The Bottom Bunk
Stone Harbor, NJ. It’s a ninety-minute drive, but it feels like a world away. There’s something about the salty smell of the air and the ocean breeze that awakens the soul. Time moves slower. All the worries and responsibilities of home are left behind. It’s true when they say life is better at the beach.
I’ve been coming to Stone Harbor for most of my life. Growing up, summers here lasted a lifetime. We had a routine of hitting the beach around 10am and staying till 5pm. Most nights we’d cookout on the deck and maybe go down to 96th street to shop. Mini-golf, the boardwalk, boat trips, we never had a dull afternoon. Each night we would lay our heads down and fall fast asleep dreaming of all the fun we had and of all the fun soon to come.
As a kid, one of my favorite things at the shore was my bunk bed. Probably still is one of my favorites. Growing up, Shane stayed in my room with me, even though he had a room down the hall with another set of bunk beds. I would sleep on the top bunk and he’d be on the bottom. We would laugh and laugh together before falling asleep. The topic of conversation mostly being complete nonsense about something we had seen on TV or something funny that happened at the beach. Or we talked about our crazy boat adventures like how we drove out to the ocean and Shane told my dad there was going to be a storm. Low and behold we ended up racing in a storm that afternoon. Shane always had a sixth sense for the weather.
The bunk beds served as a template for a fort where Shane and I and our cousins would hide out and tell scary stories and eat snacks. We’d hang a quilt down from the top bunk and put chairs under to prop it up. It was our special hangout and only the kids were allowed in.
As Shane got older, he wanted to sleep in his own room, which left my bottom bunk vacant some nights. Other nights it was filled with a friend of mine, or my aunt Clare, or a cousin, or our dog Nelly. As my older brothers grew up and started dating, my bottom bunk was reserved for whosever girlfriend was staying with us. There weren’t many, but I can remember a time or two going to sleep first when I shared a room with the ones I didn’t like, so I wouldn’t have to talk to them.
My current sister-in-law Shannon was a long time roommate. She was one I enjoyed talking to! We had so many laughs together before falling asleep. I think we shared a room for 7 or 8 years. I can remember we were chatting one night and she told me that she loved my brother. I felt so privileged to share girl talk with my older brother’s girlfriend. She and I became close friends because of those bunk beds.
One summer, she had the brilliant idea of purchasing the “clapper” so we wouldn’t have to get up to turn the light off. I am a big fan of devices that eliminate reasons to get out of bed. We unfortunately discovered the “clapper” isn’t as a great a tool as those commercials make it seem. That thing ended up in the trash.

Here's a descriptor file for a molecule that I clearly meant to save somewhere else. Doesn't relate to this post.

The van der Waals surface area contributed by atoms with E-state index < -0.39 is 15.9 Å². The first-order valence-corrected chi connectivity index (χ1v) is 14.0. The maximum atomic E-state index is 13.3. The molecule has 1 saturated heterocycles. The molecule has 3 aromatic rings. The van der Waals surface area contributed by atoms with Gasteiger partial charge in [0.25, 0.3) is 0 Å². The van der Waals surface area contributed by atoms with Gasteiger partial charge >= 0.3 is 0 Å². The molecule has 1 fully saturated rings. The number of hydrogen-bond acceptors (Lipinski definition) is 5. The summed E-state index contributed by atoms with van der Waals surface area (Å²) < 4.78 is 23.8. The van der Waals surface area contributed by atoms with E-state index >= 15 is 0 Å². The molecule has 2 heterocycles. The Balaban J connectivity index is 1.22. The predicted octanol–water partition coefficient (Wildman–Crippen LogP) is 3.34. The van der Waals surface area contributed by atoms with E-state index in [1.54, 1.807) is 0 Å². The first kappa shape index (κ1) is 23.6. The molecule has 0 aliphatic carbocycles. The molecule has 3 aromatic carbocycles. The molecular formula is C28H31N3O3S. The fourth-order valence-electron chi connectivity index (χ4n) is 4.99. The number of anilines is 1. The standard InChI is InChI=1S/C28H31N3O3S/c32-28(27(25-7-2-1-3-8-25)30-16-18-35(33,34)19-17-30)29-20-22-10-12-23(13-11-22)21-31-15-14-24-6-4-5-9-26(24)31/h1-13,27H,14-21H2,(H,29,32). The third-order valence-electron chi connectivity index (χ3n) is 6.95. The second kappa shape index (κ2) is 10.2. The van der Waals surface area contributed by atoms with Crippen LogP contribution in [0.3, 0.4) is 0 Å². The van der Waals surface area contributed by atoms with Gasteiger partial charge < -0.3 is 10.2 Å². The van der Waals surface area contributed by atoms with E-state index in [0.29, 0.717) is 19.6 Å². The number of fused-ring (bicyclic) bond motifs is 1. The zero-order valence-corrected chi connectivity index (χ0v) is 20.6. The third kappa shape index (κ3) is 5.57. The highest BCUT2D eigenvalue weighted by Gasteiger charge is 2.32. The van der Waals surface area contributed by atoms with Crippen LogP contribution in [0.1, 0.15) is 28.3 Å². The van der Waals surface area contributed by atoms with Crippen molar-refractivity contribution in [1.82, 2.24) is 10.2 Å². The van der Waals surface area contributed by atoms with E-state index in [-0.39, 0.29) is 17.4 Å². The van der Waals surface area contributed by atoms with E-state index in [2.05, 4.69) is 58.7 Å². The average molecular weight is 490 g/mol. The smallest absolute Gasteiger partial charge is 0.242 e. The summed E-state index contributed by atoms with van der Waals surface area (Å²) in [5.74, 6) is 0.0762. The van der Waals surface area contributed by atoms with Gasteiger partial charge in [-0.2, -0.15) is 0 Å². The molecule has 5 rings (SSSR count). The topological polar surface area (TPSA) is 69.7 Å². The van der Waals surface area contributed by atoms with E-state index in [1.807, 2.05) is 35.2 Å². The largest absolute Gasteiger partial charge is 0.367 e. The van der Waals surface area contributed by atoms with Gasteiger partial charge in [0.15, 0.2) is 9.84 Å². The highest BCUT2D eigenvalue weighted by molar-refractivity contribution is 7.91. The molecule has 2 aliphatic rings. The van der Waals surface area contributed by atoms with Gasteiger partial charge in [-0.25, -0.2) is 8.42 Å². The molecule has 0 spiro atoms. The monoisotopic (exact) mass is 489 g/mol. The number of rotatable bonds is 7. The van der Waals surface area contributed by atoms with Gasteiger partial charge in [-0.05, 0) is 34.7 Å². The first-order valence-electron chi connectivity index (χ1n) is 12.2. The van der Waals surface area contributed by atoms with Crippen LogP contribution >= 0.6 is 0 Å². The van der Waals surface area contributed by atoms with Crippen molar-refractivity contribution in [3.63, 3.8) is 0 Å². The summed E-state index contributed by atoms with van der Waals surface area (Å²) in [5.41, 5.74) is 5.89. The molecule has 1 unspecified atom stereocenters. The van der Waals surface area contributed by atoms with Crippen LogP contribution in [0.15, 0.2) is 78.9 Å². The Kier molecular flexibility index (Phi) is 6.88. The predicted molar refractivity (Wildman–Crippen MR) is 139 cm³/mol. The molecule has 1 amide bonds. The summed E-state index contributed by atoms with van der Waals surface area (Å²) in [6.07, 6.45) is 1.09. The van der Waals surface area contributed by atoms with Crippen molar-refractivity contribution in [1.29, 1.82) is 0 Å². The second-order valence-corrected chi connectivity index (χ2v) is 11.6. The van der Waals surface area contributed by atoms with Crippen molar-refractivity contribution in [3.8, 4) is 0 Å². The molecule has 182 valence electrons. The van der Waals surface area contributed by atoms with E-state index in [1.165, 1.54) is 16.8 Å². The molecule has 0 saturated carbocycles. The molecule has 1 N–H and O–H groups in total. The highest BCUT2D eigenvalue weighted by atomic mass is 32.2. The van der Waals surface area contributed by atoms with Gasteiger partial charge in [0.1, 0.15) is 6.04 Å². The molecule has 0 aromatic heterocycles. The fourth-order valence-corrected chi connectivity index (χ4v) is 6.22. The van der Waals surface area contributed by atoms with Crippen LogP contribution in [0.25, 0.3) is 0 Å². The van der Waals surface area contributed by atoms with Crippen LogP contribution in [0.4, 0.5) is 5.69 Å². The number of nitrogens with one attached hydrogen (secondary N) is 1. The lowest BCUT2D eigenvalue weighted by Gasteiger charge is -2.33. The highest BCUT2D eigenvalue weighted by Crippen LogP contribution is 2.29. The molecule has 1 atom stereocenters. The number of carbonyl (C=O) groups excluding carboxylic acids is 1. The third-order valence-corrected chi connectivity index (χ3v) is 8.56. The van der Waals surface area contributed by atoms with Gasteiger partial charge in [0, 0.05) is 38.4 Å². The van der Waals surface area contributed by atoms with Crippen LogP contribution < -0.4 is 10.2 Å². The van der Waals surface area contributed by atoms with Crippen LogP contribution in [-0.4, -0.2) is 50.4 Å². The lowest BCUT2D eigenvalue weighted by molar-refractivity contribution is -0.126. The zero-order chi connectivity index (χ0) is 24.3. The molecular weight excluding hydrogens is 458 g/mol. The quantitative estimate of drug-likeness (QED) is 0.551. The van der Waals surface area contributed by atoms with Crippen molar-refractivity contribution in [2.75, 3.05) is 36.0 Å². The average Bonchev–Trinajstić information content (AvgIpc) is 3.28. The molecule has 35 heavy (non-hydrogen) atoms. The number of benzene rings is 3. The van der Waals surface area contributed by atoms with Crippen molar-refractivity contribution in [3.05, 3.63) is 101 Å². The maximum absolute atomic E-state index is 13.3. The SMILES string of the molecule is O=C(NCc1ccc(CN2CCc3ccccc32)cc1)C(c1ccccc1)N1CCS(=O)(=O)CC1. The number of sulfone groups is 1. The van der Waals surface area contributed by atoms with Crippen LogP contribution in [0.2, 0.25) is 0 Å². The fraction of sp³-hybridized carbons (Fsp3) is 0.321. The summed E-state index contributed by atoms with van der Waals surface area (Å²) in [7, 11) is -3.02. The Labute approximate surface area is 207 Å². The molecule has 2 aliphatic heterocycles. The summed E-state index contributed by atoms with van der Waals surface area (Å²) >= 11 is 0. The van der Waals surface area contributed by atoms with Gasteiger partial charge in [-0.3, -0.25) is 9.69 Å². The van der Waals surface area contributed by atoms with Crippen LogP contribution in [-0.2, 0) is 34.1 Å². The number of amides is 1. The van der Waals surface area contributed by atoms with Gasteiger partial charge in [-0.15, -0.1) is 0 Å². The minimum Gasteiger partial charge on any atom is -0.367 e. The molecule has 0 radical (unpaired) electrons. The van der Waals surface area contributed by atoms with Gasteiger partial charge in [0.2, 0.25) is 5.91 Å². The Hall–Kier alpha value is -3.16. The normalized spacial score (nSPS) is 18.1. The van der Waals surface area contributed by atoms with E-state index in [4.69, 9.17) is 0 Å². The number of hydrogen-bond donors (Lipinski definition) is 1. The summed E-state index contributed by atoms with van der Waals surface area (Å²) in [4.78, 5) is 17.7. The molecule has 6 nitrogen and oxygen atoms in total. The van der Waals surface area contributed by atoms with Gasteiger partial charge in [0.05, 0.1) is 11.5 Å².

No matter the guest, I always slept on the top bunk. My room my rules. I also had a slight fear of the top bunk falling on the bottom bunk, but anyway. After about 15 years, the original bunk beds grew old and we had to get new ones. These new ones have created the same kind of memories, but now my nieces and nephews use them. My niece Grace loves being able to sleep in “Kate’s room.” These days, I am a “grown up” now, or so I am told, so obviously I share a bed with my husband. While it is great to finally be able to share a bed with a boy under my parents’ roof, I do miss those bunk bed days sometimes.
Last Wednesday night, I snuck off to the shore for the night without Zach. I entered and the cutest little people tugged at me and urged me to play. I finished up dinner with everyone and then my parents and I took the kids to get ice cream, which was an adventure in itself. After arriving home from a successful ice cream binge, it was time for bed for the kids. Grace asked, “Will you sleep with me in your room?”
I got to be the inhabitant of the bottom bunk that night. The top bunk belonged to my niece and Goddaughter, Gracie girl. My brother told me, when he brought Grace up to bed, she told him to make sure to turn down the sheets on the bottom bunk, so it’d be ready for me when I came up. She also asked him to keep the door open. The thoughtfulness of her astounds me. She’s five and she has the heart the size of a person who has lived 100 years. When I went to sleep, I snuck in quietly as not to wake her. I brought my dog Nelly in with me and set up a quilt for her to sleep next to my bed. As I lay down, I smiled to myself. All the memories of the guests of the room flooded my mind. The late nights I spent with friends and family telling stories and laughing. And now here I was, with a new roommate. My oldest brother’s daughter. My Goddaughter. My friend.
At 7am, I got a wake up call. “Wake up! Wake up,” said a tiny, excited voice from above. My eyes rolled open and I saw the most perfect little face grinning back at me ready to face the day of fun. “Jump in here,” I said. She lay down with me just a few a minutes to tell me about her dreams. She dreamt she and I were mermaids and there were big fish jumping over us in the ocean. “Wow,” I said. “That sounds really cool.” I gave her a hug and relished in the moment with my niece. Moments like those are the ones to think back on when life doesn’t look bright. Those are the moments that make me realize how blessed I am to be able to watch my brothers’ families grow. I have lived in that room in the summers for over twenty-five years and new memories are still being made. I hope the room and bunk bed will serve her well the way they served me. I smiled and gave her an extra tight hug. She broke free, the excitement in her little body unable to be controlled.
“Let’s go! Let’s play,” she rejoiced. And off we went for a day of fun at the shore.